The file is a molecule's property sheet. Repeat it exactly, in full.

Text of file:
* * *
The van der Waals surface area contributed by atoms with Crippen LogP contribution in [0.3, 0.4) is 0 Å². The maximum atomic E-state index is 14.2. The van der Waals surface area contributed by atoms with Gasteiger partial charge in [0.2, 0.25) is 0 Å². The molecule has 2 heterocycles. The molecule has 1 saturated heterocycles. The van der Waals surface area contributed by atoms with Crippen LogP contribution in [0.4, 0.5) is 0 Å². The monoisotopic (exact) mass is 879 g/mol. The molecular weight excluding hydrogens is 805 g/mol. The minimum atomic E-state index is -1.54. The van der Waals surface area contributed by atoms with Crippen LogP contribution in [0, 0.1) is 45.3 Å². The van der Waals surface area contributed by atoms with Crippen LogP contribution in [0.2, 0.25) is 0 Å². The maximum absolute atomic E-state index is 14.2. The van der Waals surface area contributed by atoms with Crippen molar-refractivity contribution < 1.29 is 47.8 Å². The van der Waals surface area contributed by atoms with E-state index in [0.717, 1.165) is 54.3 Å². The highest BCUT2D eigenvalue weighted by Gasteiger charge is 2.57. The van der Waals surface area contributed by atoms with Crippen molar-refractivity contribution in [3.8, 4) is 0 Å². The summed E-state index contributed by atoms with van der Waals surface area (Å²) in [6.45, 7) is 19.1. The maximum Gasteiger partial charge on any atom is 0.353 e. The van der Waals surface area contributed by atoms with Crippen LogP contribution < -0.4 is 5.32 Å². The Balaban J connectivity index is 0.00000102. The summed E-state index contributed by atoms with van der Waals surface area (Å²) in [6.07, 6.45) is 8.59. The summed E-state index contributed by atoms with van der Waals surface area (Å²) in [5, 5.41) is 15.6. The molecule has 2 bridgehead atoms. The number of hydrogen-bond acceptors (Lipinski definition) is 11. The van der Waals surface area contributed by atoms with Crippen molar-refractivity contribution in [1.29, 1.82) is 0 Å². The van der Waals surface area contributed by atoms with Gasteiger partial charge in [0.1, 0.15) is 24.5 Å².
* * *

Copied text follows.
The van der Waals surface area contributed by atoms with Crippen LogP contribution in [0.3, 0.4) is 0 Å². The maximum atomic E-state index is 14.2. The van der Waals surface area contributed by atoms with Gasteiger partial charge in [0.2, 0.25) is 0 Å². The molecule has 2 heterocycles. The molecule has 1 saturated heterocycles. The van der Waals surface area contributed by atoms with Crippen LogP contribution in [0.4, 0.5) is 0 Å². The monoisotopic (exact) mass is 879 g/mol. The molecular weight excluding hydrogens is 805 g/mol. The minimum atomic E-state index is -1.54. The van der Waals surface area contributed by atoms with Crippen LogP contribution in [0, 0.1) is 45.3 Å². The van der Waals surface area contributed by atoms with Crippen LogP contribution in [0.2, 0.25) is 0 Å². The maximum absolute atomic E-state index is 14.2. The van der Waals surface area contributed by atoms with Crippen molar-refractivity contribution < 1.29 is 47.8 Å². The van der Waals surface area contributed by atoms with E-state index in [0.717, 1.165) is 54.3 Å². The highest BCUT2D eigenvalue weighted by Gasteiger charge is 2.57. The van der Waals surface area contributed by atoms with Crippen molar-refractivity contribution in [3.8, 4) is 0 Å². The summed E-state index contributed by atoms with van der Waals surface area (Å²) in [6.45, 7) is 19.1. The maximum Gasteiger partial charge on any atom is 0.353 e. The van der Waals surface area contributed by atoms with Crippen LogP contribution < -0.4 is 5.32 Å². The Balaban J connectivity index is 0.00000102. The summed E-state index contributed by atoms with van der Waals surface area (Å²) in [6.07, 6.45) is 8.59. The summed E-state index contributed by atoms with van der Waals surface area (Å²) in [5, 5.41) is 15.6. The molecule has 2 bridgehead atoms. The number of hydrogen-bond acceptors (Lipinski definition) is 11. The van der Waals surface area contributed by atoms with Crippen molar-refractivity contribution in [1.29, 1.82) is 0 Å². The van der Waals surface area contributed by atoms with Gasteiger partial charge in [0.1, 0.15) is 24.5 Å².